Preacher season 4 has seen Jesse Custer transform from heroic leading man to an accidental villain. Currently on its final run, Preacher is going out kicking and screaming, with anti-aging cream made from vampire foreskin, Jesus smoking a joint and the shocking reveal that God wiped out the dinosaurs as punishment for eating their own fecal matter. Back in (relative) normality, Jesse is once again in full control of his Genesis power and sets out with Tulip to free Cassidy from the Grail. The plan takes an expected turn when Cassidy refuses Jesse's help and the preacher later has a vision of the apocalypse, convincing him to set out on his own in search of God once again.
Even in its very first season, Preacher wasn't afraid to delve into the inherent darkness of Jesse's character. It was a fit of anger that saw Jesse accidentally send Eugene to hell in season 1's "Sundowner" and the preacher's decision to go back on his deal with the Saint of Killers in season 2 backfired massively, still coming back to haunt Jesse in the present. On multiple occasions, the power of Genesis has gone to Jesse's head and sent him on an ego trip, but Dominic Cooper's character has always managed to step back from the brink, and is driven by a genuine desire to do "the right thing" whenever possible.
Unfortunately, it's this noble goal that has caused Jesse to become more villainous than ever before in Preacher season 4. After leaving Tulip behind, Jesse heads to Australia to prevent the apocalypse and his journey is beset with complications. In each scenario, Jesse tries to take the moral choice but thanks to Genesis, the use of violence or his own hubris, these actions have resulted in dire consequences. The pattern begins when Jesse is tricked by a young boy thief pretending to cry over a dead dog at the roadside. After going over to investigate, Jesse is held at gunpoint by the child but forces him to drop the weapon. Upon hitting the ground, a bullet is fired and kills the boy's pet for real.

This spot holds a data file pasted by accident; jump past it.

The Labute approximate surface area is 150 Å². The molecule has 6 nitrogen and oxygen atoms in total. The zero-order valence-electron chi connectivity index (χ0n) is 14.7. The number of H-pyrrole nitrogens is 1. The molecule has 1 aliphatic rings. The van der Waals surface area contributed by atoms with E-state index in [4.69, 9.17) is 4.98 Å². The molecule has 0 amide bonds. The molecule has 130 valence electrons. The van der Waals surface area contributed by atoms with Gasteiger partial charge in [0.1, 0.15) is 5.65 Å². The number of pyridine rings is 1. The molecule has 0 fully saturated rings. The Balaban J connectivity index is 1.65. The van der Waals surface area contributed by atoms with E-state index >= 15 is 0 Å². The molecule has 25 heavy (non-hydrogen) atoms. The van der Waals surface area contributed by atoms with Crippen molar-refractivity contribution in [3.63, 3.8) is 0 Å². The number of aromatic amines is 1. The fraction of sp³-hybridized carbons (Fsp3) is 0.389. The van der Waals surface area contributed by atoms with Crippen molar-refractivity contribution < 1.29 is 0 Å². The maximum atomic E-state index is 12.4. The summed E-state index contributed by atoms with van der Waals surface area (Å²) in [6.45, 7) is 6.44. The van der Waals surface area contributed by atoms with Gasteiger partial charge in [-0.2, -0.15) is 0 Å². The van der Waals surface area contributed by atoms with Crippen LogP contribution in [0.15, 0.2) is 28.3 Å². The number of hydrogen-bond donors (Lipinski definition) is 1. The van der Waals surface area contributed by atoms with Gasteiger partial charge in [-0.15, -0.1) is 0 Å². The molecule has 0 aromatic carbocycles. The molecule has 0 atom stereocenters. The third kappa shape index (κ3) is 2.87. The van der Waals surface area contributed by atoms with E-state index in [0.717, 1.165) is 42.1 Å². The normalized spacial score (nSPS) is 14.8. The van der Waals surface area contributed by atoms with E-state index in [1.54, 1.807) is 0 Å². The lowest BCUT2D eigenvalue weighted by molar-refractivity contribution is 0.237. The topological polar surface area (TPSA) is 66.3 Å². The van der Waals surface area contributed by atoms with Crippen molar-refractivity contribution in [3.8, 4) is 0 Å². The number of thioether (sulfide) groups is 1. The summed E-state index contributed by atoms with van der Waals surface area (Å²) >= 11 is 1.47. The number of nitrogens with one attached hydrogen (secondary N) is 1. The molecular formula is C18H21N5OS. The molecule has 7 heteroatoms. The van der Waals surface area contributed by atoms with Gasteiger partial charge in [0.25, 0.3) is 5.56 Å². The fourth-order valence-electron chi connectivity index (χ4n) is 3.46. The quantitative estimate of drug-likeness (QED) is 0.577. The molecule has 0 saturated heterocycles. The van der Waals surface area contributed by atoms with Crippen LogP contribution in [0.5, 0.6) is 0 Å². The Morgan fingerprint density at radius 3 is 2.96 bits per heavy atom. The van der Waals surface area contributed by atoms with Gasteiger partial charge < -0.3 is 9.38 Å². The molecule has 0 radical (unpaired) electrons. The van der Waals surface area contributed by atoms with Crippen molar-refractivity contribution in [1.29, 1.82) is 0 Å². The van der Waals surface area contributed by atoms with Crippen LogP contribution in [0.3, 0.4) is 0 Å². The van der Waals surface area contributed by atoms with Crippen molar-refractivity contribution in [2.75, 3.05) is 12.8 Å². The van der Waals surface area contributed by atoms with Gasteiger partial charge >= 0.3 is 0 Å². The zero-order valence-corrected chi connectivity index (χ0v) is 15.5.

This scene triggers a chain of increasingly tragic misfortunes. Jesse later tries to save the child from a house of perverts, but the boy is accidentally shot during the melee. Later on, Jesse is involved in a plane crash and is stranded on the ocean with the craft's pilot. Jesse's earlier Genesis command that the pilot should forget his pants means that man is badly sunburned out in the open, so Jesse commands him to feel no pain. Subsequently, the pilot doesn't notice when a shark chomps off his hand. Despite Jesse's best efforts, his companion dies.
Even though Jesse has generally only ever tried to help people, his use of Genesis continues to have grave, unforeseen consequences and this trend comes to a bloody climax when Jesse puts himself at risk to save Eugene from the Saint of Killers, only for the boy formerly known as Arseface to shoot the preacher in revenge for sending him to hell.
Jesse's troubles are at least partly of his own making, but there also appears to be a celestial influence at play. Previously in Preacher season 4, a conversation with Herr Starr revealed that God was actively out to punish Jesse and make him suffer. Some of the coincidences that have befallen the protagonist since, such as the plane's raft suddenly arriving at a beach immediately after the pilot died, feel distinctly like a trick from God's hand. Additionally, Preacher has shown God with a board of Jesse's life, teasing some level of control from the bearded deity.
But is mere punishment God's ultimate goal for Jesse? One of Preacher's recurring themes has been enduring trials, whether from the heavens or otherwise. It's possible that God is gradually pushing Jesse towards villainy to test the extent of his morality, or his suitability for some unknown task. Of course, anything can happen in the world of Preacher, and maybe God is just repeatedly poking Jesse to see how long it takes to break him.
Preacher season 4 continues September 1st on AMC and Amazon Prime.